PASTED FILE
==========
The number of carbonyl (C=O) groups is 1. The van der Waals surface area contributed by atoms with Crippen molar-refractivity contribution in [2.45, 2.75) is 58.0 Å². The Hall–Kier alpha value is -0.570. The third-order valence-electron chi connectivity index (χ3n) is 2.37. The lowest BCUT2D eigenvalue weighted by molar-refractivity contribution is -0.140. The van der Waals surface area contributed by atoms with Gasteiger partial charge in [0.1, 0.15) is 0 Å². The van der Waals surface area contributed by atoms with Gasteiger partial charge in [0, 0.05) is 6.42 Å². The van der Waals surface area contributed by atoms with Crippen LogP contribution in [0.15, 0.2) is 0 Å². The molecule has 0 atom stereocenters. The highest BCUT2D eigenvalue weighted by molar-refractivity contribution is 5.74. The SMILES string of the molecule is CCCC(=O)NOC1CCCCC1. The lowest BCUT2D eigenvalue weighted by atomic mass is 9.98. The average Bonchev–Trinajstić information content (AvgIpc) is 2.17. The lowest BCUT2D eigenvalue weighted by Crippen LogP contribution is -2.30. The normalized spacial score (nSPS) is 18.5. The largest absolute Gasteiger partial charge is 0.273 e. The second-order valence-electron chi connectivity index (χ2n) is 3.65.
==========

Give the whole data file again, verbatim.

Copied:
The number of carbonyl (C=O) groups is 1. The van der Waals surface area contributed by atoms with Crippen molar-refractivity contribution in [2.45, 2.75) is 58.0 Å². The Hall–Kier alpha value is -0.570. The third-order valence-electron chi connectivity index (χ3n) is 2.37. The lowest BCUT2D eigenvalue weighted by molar-refractivity contribution is -0.140. The van der Waals surface area contributed by atoms with Gasteiger partial charge in [0.1, 0.15) is 0 Å². The van der Waals surface area contributed by atoms with Gasteiger partial charge in [0, 0.05) is 6.42 Å². The van der Waals surface area contributed by atoms with Crippen LogP contribution in [0.15, 0.2) is 0 Å². The molecule has 0 atom stereocenters. The highest BCUT2D eigenvalue weighted by molar-refractivity contribution is 5.74. The SMILES string of the molecule is CCCC(=O)NOC1CCCCC1. The lowest BCUT2D eigenvalue weighted by atomic mass is 9.98. The average Bonchev–Trinajstić information content (AvgIpc) is 2.17. The lowest BCUT2D eigenvalue weighted by Crippen LogP contribution is -2.30. The normalized spacial score (nSPS) is 18.5. The largest absolute Gasteiger partial charge is 0.273 e. The second-order valence-electron chi connectivity index (χ2n) is 3.65.